School districts throughout Detroit area face cuts

Due to a drastic decrease in education funding statewide, suburban and outlying communities around the Detroit area are facing significant budget cuts. This is resulting in increased class sizes for students, teacher and staff layoffs, reduced student transportation, school closings, and other program reductions in areas that previously had higher levels of per-pupil funding compared to the city proper.

In recent weeks, administrators at Plymouth-Canton Community Schools (PCCS), west of Detroit, have sent out 269 teacher layoff notices. While some of these teachers may be hired back again after a massive restructuring, hundreds have been left guessing as to whether or not they will have a job in the fall.

The budget proposal for PCCS cuts $18 million from a budget of $163 million for the two-town district. Before the budget deadline of June 30, district officials must determine how to implement the decrease in state and federal funding. Measures under consideration include the permanent firing of at least 80 teachers and 20 or more janitorial staff, canceling bus routes, increasing class sizes, and closing at least one school.

Fiegel Elementary School, the most likely school to face closure, is home to many students from low-income families who live nearby. Should the institution be shuttered, parents and educators will be forced to find ways to transport children to one of four different schools in the surrounding area. Long-standing relationships between students, parents, teachers and staff will be broken up.

A comment on the CantonPatch web site from a concerned Canton parent reads:

“I am a parent of a child that attends Fiegel. He almost cried at the bus stop this morning when he heard the news that his school will be closing. What is the transition plan for these kids? What school will he go to? Do parents have any input?”

In nearby Ann Arbor, home to the University of Michigan, the school district faces $15.1 million in budget cuts for the 2011-2012 school year. The administration plans to lay off around 70 teachers, eliminate transportation for high school students, cut funding for sports programs, combine several administration jobs, and lay off custodians.

In the past five years, there have been more than 260 layoffs in the district and a cut in spending of $34.4 million. Teachers who retain their jobs will now be forced to contribute a greater portion of their salary toward health care and retirement. This effective reduction in pay is an experience shared with public and private workers in Michigan, and throughout the nation.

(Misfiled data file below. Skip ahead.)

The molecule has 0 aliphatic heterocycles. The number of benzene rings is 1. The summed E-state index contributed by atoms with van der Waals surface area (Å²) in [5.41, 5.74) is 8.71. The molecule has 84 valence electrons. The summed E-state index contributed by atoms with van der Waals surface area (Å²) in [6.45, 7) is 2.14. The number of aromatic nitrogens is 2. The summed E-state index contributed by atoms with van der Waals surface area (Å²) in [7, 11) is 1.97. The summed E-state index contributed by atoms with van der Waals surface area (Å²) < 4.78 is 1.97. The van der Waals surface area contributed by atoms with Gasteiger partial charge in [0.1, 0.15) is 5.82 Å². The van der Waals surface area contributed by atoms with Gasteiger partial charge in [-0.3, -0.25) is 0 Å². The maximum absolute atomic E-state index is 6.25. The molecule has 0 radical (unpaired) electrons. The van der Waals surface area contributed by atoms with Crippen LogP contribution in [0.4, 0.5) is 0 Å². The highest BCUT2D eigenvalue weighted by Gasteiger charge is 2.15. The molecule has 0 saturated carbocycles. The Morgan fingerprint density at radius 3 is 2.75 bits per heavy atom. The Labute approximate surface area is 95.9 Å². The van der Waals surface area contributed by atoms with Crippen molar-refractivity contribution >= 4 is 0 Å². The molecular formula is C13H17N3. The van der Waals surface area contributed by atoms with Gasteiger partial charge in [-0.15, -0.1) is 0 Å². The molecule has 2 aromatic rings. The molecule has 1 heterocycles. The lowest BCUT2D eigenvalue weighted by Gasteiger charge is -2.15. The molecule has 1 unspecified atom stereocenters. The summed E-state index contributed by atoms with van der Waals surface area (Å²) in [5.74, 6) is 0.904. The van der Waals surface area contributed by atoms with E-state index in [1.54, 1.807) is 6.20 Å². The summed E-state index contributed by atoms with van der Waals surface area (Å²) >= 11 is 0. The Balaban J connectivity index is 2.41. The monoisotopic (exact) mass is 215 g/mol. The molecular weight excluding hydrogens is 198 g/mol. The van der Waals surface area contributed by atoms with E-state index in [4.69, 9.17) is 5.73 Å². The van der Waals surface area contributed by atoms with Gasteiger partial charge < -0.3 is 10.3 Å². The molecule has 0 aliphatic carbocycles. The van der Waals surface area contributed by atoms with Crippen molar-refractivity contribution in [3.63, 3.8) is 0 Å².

In addition to a loss in funding from the state, districts also face deficits stemming from a decrease in property tax revenue due to the region’s devastated housing market. In Oakland County, just north of Detroit, property tax revenues have dropped nearly 30 percent. Although the area is one of the wealthiest in the state, school districts in the county face an additional loss of hundreds of thousands, or millions, of dollars, on top of the already reduced state and federal education funding.

A letter to the editor published in the Detroit Free Press captures the sentiment of broad layers of the population toward declining funding for public education. Rick Seefelt, a resident of the Detroit suburb of Royal Oak, wrote:

“Sadly, Gov. Rick Snyder, the businessman, is moving to make Michigan’s educational system a for-profit business…. When young parents look for child care, do they look for a well-run business, or do they look for trained experienced, caring, warm staff where their children will thrive? Do they seek a warm voice reading a book or a computer technician and a screen on a wall?”

Michigan Governor Rick Snyder’s education budget plan would reduce per-student spending for K-12 schools by a total of $470—a combination of $300 in state cuts and $170 in federal funding. This amounts to an 8 to 10 percent decrease in funding for most districts in the state. The Michigan State House proposes making even greater cuts. Under that plan, total federal and state funding would be decreased by up to $501 per student.

While the Democrats have raised certain objections to the scale of the cuts being prepared, they are united with their Republican counterparts in insisting that reductions must be made. In addition, as does the party at the national level, Michigan’s Democrats support “school reform”—i.e., the introduction of merit-pay, the overturning of teacher seniority rights, and the expansion of various forms of testing to identify “failing” schools that can then be targeted for closure, mass staff layoffs, or transformation into charter schools.